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## Initial value problem $dy/dx=y^{1/3}$, $y(0)=0$ has one of the following solution

I came across the following problem which says:

The initial value problem $y'=y^{1/3}$, $y(0)=0$ has:

- $\begingroup$ The answer depends on your definition of $y^{1/3}$ when $y<0$. $\endgroup$ – Christian Blatter Nov 28, 2012 at 18:57
- 2 $\begingroup$ @ChristianBlatter No, it doesn't. The answer is "infinitely many solutions" regardless of what happens for $y<0$. Moreover, the only sensible interpretation in this context would be $y^{1/3}=-|y|^{1/3}$ for $y<0$. $\endgroup$ – Federico Dec 5, 2018 at 16:37

## 2 Answers 2

The answer is "none of the above". There are infinitely many solutions.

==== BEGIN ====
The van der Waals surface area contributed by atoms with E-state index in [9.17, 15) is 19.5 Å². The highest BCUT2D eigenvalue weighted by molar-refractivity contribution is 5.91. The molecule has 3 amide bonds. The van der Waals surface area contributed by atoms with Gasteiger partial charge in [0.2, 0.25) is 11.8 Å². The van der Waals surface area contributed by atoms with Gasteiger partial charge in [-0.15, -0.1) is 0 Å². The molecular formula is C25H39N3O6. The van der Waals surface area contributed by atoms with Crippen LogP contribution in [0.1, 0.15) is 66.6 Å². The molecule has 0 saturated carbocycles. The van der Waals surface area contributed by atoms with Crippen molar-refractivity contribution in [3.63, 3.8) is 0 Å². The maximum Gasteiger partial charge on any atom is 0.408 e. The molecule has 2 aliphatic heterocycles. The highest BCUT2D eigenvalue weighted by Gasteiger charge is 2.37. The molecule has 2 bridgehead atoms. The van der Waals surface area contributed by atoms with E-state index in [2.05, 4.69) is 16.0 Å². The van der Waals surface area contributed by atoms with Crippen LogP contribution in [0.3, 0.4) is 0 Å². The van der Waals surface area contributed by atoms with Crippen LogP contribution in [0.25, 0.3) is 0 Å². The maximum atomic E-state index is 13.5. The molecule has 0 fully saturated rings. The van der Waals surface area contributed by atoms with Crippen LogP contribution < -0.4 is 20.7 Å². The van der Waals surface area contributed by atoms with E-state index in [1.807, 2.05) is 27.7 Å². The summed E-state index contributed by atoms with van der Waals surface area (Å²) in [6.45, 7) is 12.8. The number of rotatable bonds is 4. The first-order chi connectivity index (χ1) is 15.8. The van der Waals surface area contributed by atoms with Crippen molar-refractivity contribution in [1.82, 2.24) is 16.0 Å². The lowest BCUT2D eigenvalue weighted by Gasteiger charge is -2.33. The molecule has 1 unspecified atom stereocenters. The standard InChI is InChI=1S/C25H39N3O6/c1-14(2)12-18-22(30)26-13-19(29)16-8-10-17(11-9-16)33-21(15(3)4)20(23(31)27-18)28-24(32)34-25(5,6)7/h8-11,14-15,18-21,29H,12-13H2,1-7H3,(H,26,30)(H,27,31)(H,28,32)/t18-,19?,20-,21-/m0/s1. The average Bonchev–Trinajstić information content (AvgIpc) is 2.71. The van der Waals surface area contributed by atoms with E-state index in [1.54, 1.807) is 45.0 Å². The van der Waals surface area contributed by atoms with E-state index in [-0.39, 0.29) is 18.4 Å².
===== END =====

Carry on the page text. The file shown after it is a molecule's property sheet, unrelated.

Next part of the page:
- 2 $\begingroup$ I see why this happened. This is because the function is ill defined on the negative axis. So hope the question asker takes note. $\endgroup$ – Gautam Shenoy Nov 29, 2012 at 6:26
- 1 $\begingroup$ i know the uniqueness criteria for first order differential equations and from that criteria i know that the above problem doesn't have a unique solution. so can we say either unique solution or infinitely many solutions? $\endgroup$ – PAMG Feb 16, 2016 at 4:03
- 3 $\begingroup$ @GautamShenoy I don't know what do you mean by "the function is ill defined on the negative axis", but it has nothing to do with the problem. The answer is "infinitely many solutions" regardless of what happens for $y<0$. Moreover, the only sensible interpretation in this context would be $y^{1/3}=-|y|^{1/3}$ for $y<0$. $\endgroup$ – Federico Dec 5, 2018 at 16:39
- 1 $\begingroup$ $y=0$ looks like a solution, corresponding to $\alpha=+\infty$ $\endgroup$ – Henry Oct 1, 2022 at 15:50

2.y=0 for $x \le 0$ and $y=(2/3x)^{(3/2)}$ (positive squ root)

3.similarly consider neg squ root.

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